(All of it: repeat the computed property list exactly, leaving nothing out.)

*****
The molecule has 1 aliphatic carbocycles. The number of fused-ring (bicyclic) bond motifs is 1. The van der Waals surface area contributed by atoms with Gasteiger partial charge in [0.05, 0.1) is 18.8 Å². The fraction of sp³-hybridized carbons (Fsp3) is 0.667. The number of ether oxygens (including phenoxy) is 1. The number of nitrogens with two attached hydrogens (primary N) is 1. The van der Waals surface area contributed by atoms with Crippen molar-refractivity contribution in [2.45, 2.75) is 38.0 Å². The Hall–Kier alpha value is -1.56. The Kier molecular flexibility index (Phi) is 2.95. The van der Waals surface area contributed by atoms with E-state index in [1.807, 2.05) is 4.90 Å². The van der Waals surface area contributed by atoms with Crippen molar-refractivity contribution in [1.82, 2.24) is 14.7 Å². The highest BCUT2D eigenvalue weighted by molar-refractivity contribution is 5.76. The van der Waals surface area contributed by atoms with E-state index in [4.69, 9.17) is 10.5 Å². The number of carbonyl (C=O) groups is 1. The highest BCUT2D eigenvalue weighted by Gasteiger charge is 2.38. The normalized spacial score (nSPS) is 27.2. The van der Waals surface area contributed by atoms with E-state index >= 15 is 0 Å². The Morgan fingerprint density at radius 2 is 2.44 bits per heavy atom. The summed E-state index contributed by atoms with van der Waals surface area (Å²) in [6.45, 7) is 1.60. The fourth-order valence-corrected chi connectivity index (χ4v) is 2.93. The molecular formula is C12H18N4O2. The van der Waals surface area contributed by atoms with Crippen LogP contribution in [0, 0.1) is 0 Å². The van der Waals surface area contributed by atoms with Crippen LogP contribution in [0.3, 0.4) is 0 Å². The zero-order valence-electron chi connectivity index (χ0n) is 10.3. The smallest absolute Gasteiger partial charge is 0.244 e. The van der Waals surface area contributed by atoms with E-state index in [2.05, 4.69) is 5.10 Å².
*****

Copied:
The molecule has 1 aliphatic carbocycles. The number of fused-ring (bicyclic) bond motifs is 1. The van der Waals surface area contributed by atoms with Gasteiger partial charge in [0.05, 0.1) is 18.8 Å². The fraction of sp³-hybridized carbons (Fsp3) is 0.667. The number of ether oxygens (including phenoxy) is 1. The number of nitrogens with two attached hydrogens (primary N) is 1. The van der Waals surface area contributed by atoms with Crippen molar-refractivity contribution in [2.45, 2.75) is 38.0 Å². The Hall–Kier alpha value is -1.56. The Kier molecular flexibility index (Phi) is 2.95. The van der Waals surface area contributed by atoms with E-state index in [1.807, 2.05) is 4.90 Å². The van der Waals surface area contributed by atoms with Crippen molar-refractivity contribution in [1.82, 2.24) is 14.7 Å². The highest BCUT2D eigenvalue weighted by molar-refractivity contribution is 5.76. The van der Waals surface area contributed by atoms with E-state index in [4.69, 9.17) is 10.5 Å². The number of carbonyl (C=O) groups is 1. The highest BCUT2D eigenvalue weighted by Gasteiger charge is 2.38. The normalized spacial score (nSPS) is 27.2. The van der Waals surface area contributed by atoms with E-state index >= 15 is 0 Å². The Morgan fingerprint density at radius 2 is 2.44 bits per heavy atom. The summed E-state index contributed by atoms with van der Waals surface area (Å²) in [6.45, 7) is 1.60. The fourth-order valence-corrected chi connectivity index (χ4v) is 2.93. The molecular formula is C12H18N4O2. The van der Waals surface area contributed by atoms with Crippen LogP contribution in [0, 0.1) is 0 Å². The van der Waals surface area contributed by atoms with Crippen LogP contribution in [0.3, 0.4) is 0 Å². The zero-order valence-electron chi connectivity index (χ0n) is 10.3. The smallest absolute Gasteiger partial charge is 0.244 e. The van der Waals surface area contributed by atoms with E-state index in [2.05, 4.69) is 5.10 Å².